I met Bravo in 2006 at the Roundabout in Nairobi, the local name for the outdoor bus station. We were shooting Rescuing Emmanuel, our documentary about a 13-year-old Kenyan street boy and our naive but well-intended efforts to save him. Bravo offered his unconditional help with the filming and we began to shadow him.
He was surrounded by street children and knew each by name. He would stop and cradle infants, talk to their mothers and direct them to Maisha House, a local safe haven where they wouldn’t be harassed by the police.
I don’t know a great deal about Bravo’s biography. I do know he had a brother who died on the streets and that changed the arc of his life. In his words, ” It sent me to the streets.”
There, on a daily basis, he offers comfort and kindness where food, shelter and medical care are acutely needed.
There are many estimates of the number of street children around the world and they are probably all unreliable. The number used most often is about 100 million. This would be roughly two and a half times the population of South Africa. But let’s imagine the number is half of the estimate – that would still be fifty million children, an extraordinary number of children living and dying on the streets.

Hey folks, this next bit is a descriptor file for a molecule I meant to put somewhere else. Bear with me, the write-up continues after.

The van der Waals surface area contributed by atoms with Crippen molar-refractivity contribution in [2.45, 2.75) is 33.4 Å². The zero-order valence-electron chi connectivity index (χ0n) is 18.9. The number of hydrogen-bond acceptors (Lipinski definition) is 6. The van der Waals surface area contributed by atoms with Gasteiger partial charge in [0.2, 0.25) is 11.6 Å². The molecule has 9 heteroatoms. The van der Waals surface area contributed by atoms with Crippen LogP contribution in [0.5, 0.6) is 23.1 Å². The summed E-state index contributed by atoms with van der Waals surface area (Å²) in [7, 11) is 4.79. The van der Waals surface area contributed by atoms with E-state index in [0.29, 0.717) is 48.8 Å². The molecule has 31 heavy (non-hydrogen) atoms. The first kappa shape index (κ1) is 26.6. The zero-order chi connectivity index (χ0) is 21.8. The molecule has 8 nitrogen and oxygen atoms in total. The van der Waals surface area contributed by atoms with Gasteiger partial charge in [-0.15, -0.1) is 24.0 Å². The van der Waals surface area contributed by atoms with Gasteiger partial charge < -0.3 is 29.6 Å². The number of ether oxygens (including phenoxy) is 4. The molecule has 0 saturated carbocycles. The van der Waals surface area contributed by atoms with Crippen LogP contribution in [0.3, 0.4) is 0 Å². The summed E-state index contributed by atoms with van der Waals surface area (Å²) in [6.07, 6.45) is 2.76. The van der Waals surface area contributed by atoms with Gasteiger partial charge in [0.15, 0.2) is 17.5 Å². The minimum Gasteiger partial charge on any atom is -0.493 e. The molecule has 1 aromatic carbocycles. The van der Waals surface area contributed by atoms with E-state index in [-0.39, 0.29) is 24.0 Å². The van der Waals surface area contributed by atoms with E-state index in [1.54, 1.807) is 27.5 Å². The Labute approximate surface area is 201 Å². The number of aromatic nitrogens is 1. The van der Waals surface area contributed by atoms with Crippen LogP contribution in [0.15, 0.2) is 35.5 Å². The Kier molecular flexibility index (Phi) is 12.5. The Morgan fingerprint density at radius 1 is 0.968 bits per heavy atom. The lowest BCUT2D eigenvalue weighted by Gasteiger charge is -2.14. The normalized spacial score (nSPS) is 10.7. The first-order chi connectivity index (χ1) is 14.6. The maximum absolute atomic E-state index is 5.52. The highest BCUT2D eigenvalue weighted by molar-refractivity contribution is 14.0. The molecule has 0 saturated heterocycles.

Through his manner, Bravo reminded us constantly to remember that these outcasts are children, after all, in spite of the fact that they smell bad, could care less about what you think of them, will steal your personal belongings and have become accustomed to doing exactly what they want to do whenever they want to do it.
Many of these children have left abusive households, have been exploited sexually or are orphaned by the AIDS crisis. Young women leave home for false promises of work or marriage and are essentially trafficked within the country to the city where they become part of a growing population on the streets. Girls also leave rural homes to escape early marriage or the constant demands of domestic labor within their families. Once in the city, without family, friends or education they are on their own, and must sell themselves to survive.
Often a parent will remarry and there will be no place in the home for the children from the first relationship. In circumstances like these, the children often prefer taking their chances on the streets.
Long before we ever showed up in Nairobi to film, Bravo had been registering street children for identification cards. Without a government ID, a street boy or girl doesn’t exist, can’t enroll in school and has a good chance of disappearing in a crowded Kenyan jail when they are inevitably picked up as part of a routine police roundup.
Bravo is a producer at heart, producing sports events of various kinds for street children in and around the city. Road races on donated bicycles and track and field events are a specialty of his. For a slideshow of one of these road races, click here. Often these events are connected to his efforts as a Scoutmaster. Only Bravo can look out over the grimy faces of street boys who can barely stand up from the glue they’re sniffing to push away hunger and cold and see in his mind’s eye a troop of Scouts in crisp clean uniforms and a crop of untested athletes. But over and over, I get pictures of that miracle occurring in one slum or another all over Kenya, courtesy of Bravo, a man of great faith, a role model for the children whose lives he values enough to save, one life at a time.